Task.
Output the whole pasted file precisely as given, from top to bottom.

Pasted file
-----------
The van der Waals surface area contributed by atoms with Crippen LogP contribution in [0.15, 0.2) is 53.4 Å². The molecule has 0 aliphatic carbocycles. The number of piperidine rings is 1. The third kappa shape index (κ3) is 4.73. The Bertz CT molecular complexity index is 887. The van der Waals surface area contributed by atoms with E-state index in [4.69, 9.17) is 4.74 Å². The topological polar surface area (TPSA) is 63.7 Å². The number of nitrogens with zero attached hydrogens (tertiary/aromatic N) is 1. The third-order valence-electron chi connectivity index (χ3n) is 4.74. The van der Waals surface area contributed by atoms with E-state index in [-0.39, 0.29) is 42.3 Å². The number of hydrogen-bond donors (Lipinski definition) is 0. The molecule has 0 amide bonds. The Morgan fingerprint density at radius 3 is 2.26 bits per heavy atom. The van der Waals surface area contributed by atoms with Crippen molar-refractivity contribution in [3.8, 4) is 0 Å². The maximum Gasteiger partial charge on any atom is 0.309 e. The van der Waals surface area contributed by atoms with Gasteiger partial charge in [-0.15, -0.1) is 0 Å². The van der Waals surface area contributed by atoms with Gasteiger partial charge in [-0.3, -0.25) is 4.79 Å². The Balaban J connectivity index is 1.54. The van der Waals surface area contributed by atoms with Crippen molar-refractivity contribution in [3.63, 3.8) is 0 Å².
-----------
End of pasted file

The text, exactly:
The van der Waals surface area contributed by atoms with Crippen LogP contribution in [0.15, 0.2) is 53.4 Å². The molecule has 0 aliphatic carbocycles. The number of piperidine rings is 1. The third kappa shape index (κ3) is 4.73. The Bertz CT molecular complexity index is 887. The van der Waals surface area contributed by atoms with E-state index in [4.69, 9.17) is 4.74 Å². The topological polar surface area (TPSA) is 63.7 Å². The number of nitrogens with zero attached hydrogens (tertiary/aromatic N) is 1. The third-order valence-electron chi connectivity index (χ3n) is 4.74. The van der Waals surface area contributed by atoms with E-state index in [-0.39, 0.29) is 42.3 Å². The number of hydrogen-bond donors (Lipinski definition) is 0. The molecule has 0 amide bonds. The Morgan fingerprint density at radius 3 is 2.26 bits per heavy atom. The van der Waals surface area contributed by atoms with Crippen molar-refractivity contribution in [3.8, 4) is 0 Å². The maximum Gasteiger partial charge on any atom is 0.309 e. The van der Waals surface area contributed by atoms with Gasteiger partial charge in [-0.15, -0.1) is 0 Å². The van der Waals surface area contributed by atoms with Gasteiger partial charge in [-0.3, -0.25) is 4.79 Å². The Balaban J connectivity index is 1.54. The van der Waals surface area contributed by atoms with Crippen molar-refractivity contribution in [3.63, 3.8) is 0 Å².